• whilst this post presumes that you may not know everything about Linux, it does expect a minimum familiarity with the terminals, desktop, etc.
  • having said that, we try to keep things simple. For instance note that commands that start with # need to be executed as root and commands that start with $ should be executed as an unprivileged user. Also \ means the command should really be one big line.
  • my distribution of choice is up-to-date Debian Testing, which is where all the commands have been tested; hopefully most things will work out of the box for you - especially if you are using Debian or Ubuntu - but its better if you understand what the command is trying to achieve, just in case it doesn't quite work.
  • Finally, I presume you know about .Net and its libraries - although I do try to give some minimal context.

Without further ado, lets set our Mono environment.

Installing Mono

We start off by following the instructions on installing mono for Debian available in the Mono project wiki:

# apt-get install mono-complete

It's worth mentioning that whilst the Mono page above mentions v2.10.8.1 for Debian Testing, v3.0.6 has actually already been migrated from Unstable so that is what you will be getting. A note on versions here: with Mono, latest is always greatest. The project moves at such a fast pace that getting an old version is almost always a bad idea.

If everything has gone as expected, you should now see something along the lines of:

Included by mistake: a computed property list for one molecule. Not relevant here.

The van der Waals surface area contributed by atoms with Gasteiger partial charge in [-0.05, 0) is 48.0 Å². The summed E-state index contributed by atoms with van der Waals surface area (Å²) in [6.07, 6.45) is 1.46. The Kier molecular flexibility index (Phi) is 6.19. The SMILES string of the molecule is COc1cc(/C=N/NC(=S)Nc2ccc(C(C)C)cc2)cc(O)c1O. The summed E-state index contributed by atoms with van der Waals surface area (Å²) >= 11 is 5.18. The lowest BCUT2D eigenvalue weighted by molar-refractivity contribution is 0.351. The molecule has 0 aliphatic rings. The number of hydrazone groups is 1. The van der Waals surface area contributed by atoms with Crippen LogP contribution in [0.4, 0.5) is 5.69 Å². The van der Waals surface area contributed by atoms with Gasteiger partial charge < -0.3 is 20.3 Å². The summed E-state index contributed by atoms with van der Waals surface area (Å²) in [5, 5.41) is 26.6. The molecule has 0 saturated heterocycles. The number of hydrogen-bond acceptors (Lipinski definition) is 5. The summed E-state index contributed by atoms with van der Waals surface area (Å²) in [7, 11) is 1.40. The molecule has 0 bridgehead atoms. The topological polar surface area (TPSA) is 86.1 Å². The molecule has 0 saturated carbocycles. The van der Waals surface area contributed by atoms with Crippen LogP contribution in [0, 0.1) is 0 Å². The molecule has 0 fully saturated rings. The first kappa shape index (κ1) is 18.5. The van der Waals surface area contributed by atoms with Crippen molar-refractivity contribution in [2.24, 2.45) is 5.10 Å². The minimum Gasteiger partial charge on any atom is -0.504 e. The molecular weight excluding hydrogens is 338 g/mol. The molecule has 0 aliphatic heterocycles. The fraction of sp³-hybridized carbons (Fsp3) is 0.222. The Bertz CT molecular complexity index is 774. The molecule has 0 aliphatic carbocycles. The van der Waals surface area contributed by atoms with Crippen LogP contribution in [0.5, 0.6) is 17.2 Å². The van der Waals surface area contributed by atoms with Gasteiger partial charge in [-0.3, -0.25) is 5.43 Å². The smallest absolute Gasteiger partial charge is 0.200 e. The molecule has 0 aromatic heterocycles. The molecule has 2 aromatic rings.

$ mono --version
Mono JIT compiler version 3.0.6 (Debian 3.0.6+dfsg2-12)
Copyright (C) 2002-2012 Novell, Inc, Xamarin Inc and Contributors. www.mono-project.com
    TLS:           __thread
    SIGSEGV:       altstack
    Notifications: epoll
    Architecture:  amd64
    Disabled:      none
    Misc:          softdebug
    LLVM:          supported, not enabled.
    GC:            Included Boehm (with typed GC and Parallel Mark)

To make sure we have a fully working setup, lets compile a simple hello world:

$ echo 'class Program { static void Main() { System.Console.WriteLine("HelloWorld!"); }}' > hello.cs
$ mcs hello.cs
$ ./hello.exe

Installing MonoDevelop

Of course, no self-respecting Windows .Net developer will code from the command line; they will ask for an IDE. The IDE of choice for Mono is MonoDevelop - sometimes called Xamarin Studio because they are the main company behind it, and have a commercial product based on it.

It's pretty straightforward to install it on Debian:

# apt-get install monodevelop monodevelop-nunit monodevelop-versioncontrol \
     monodevelop-database monodevelop-debugger-gdb \
     libicsharpcode-nrefactory-cecil5.0-cil \
     libicsharpcode-nrefactory-cil-dev \
     libicsharpcode-nrefactory-csharp5.0-cil \
     libicsharpcode-nrefactory-ikvm5.0-cil \
     libicsharpcode-nrefactory-xml5.0-cil \

You will most likely get MonoDevelop v4.0. Alas, v4.2 has already been released but not yet hit Debian. As with Mono, latest is always greatest. Note that I went a bit overboard here and install a lot of stuff - you may just want to install monodevelop. I added the NUnit integration and the Version Control integration as well as the refactoring tools.

Once its installed you can start it from the main menu. It should look vaguely like this:


MonoDevelop's main window

The very next thing we need to do is to install the NuGet add-in for MonoDevelop. To do this:

  • Go the Tools menu, Add-in Manager;
  • Click on the Gallery tab;